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Our 2015 students are a different breed to those I started teaching 20 years ago. The increasingly digital world has evolved at such a fast and furious rate and I am very aware of the need for me as an educator to do my utmost to keep abreast of change. I am excited to see in the Module 1 readings, the considerable scope to blend and integrate my beloved visual communication methods (art and design) with technology and multimedia to tell stories and communicate ideas.

My recent move from a traditional, 50 year old school to a very new school has been a sudden immersion for me into the world of digital reading and online teaching resources. This new and evolving professional context has some unique challenges. We have no library or teacher librarian (controversial I know!), no text books, few other printed resources and a limited resource budget. Our students have iPads across the school and for these reasons, we are very interested in low-cost digital literature options, whether the linear e-book or the more interactive ‘Inanimate Alice‘ style multimedia online content. As teachers we are spending inordinate amounts of time, searching for appropriate resource content online, to be the curators of information discussed in Learning 2030: From books to screen. We are most certainly co-learning digital discernment skills alongside our students. Despite the challenges, we are likely to engage with exciting new possibilities as we are so very determined to engage our learners and to turn challenge into success. Our context does not provide the opportunity to slip back to old pedagogy or dated resources and so we are constantly in the beta mode recommended by Michelle Cordy in Learning 2030.

This is entirely new territory for me and what sold me about studying INF533 (when I was ready to withdraw and have a break) was that the unit content is so relevant.  I am teaching Information Technology, Media and a Religious Education unit that revolves around the Old Testament and I have quickly realised that INF533 is both likely to inspire me with interesting and creative thinking for each class I am teaching, as well as enable me to test out some methods to create rather than just consume digital literature. I have already interwoven some of our reading content into my classes and sparked discussion with Year 9s – Do iPads supersede books? When and how should we question content? How do we know if information is reliable? Can fiction change reality? How might we be creators and not just consumers?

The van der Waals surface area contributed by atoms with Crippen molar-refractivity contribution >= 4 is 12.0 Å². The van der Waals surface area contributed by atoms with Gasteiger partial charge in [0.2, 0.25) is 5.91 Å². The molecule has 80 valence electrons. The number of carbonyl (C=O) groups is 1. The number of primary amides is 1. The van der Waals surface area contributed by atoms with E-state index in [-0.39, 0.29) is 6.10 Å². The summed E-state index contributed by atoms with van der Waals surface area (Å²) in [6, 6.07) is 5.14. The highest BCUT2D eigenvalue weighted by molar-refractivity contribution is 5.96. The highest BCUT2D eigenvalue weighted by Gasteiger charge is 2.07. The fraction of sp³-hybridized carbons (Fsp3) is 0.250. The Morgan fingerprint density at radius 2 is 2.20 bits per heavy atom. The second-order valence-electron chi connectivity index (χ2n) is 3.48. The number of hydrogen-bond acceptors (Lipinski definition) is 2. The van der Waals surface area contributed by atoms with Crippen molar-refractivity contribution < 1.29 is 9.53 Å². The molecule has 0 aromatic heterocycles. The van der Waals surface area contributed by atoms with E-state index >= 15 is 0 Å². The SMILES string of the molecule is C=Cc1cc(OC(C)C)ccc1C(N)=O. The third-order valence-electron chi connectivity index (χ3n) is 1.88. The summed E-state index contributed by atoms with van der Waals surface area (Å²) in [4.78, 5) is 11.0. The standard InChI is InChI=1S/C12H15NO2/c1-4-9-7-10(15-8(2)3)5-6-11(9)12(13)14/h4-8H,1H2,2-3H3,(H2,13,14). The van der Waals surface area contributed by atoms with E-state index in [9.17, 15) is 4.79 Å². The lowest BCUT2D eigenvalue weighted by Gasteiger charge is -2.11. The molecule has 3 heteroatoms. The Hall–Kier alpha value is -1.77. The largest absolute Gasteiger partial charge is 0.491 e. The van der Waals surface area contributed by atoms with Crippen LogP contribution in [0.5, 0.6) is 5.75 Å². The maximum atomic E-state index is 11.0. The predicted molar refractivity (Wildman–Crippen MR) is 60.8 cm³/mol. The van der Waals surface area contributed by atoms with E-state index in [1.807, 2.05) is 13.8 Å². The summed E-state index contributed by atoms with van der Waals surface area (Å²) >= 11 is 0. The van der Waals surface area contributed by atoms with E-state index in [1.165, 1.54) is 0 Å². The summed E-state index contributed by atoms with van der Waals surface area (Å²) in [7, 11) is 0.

As a Graphic Design teacher, I am proficient in using and teaching illustration, photo editing and layout software and can adequately use motion graphics and video editing. A flick back through my previous blog posts and last semester’s study choices for INF530 will attest that I am very interested in driving the use of technology to create and not just consume; however the possibilities for creating the kind of interactive content that the reading has inspired so far, is outside of my current skill set.

One of the truly exciting things about the Module 1 content is the indication that digital literature is moving away from simply an electronic replacement for traditional materials and more possibilities are emerging to augment traditional reading and story creation with interactive and creative media possibilities. Developing creative thinkers, adept at flexibly adapting to new media is inevitably the future of education and I am excited by possibilities to learn more myself to charge my ability to drive this direction in my professional context.

Image attribution: Flickr photo Wall-e reading by Yon Garin. Shared under Creative Commons licence https://creativecommons.org/licenses/by-nc-nd/2.0/

References

Darnton, R. (2009). The Case for Books. New York: PublicAffairs

Fora TV. (2013, September 27). The new literacies | Clive Thompson [Video file]. Retrieved from http://fora.tv/2013/09/22/the_new_literacies

Lamb, A. (2011). Reading redefined for a transmedia universe. Learning and leading with technology, 39(3), 12-17. Retrieved from http://ezproxy.csu.edu.au/login?url=http://search.ebscohost.com/ login.aspx?direct=true&db=ehh&AN=67371172&site=ehost-live

Web.mit.edu,. ‘The Gutenberg Parenthesis’. N.p., 2015. Web. 26 July 2015.

Wise, J. (n.d.). How fiction can change reality | TED-Ed [Video file]. Retrieved from http://ed.ted.com/lessons/jessica-wise-how-fiction-can-change-reality#watch

Yokota, J. & Teale, W. H. (2014). Picture books and the digital world: educators making informed choices. The Reading Teacher, 34(6). Retrieved from http://www.academia.edu/3886534/Picture_Books_and_the_Digital_World_Educators_ Making_Informed_Choices

YouTube,. ‘Learning 2030: From Books To Screen’. N.p., 2015. Web. 26 July 2015.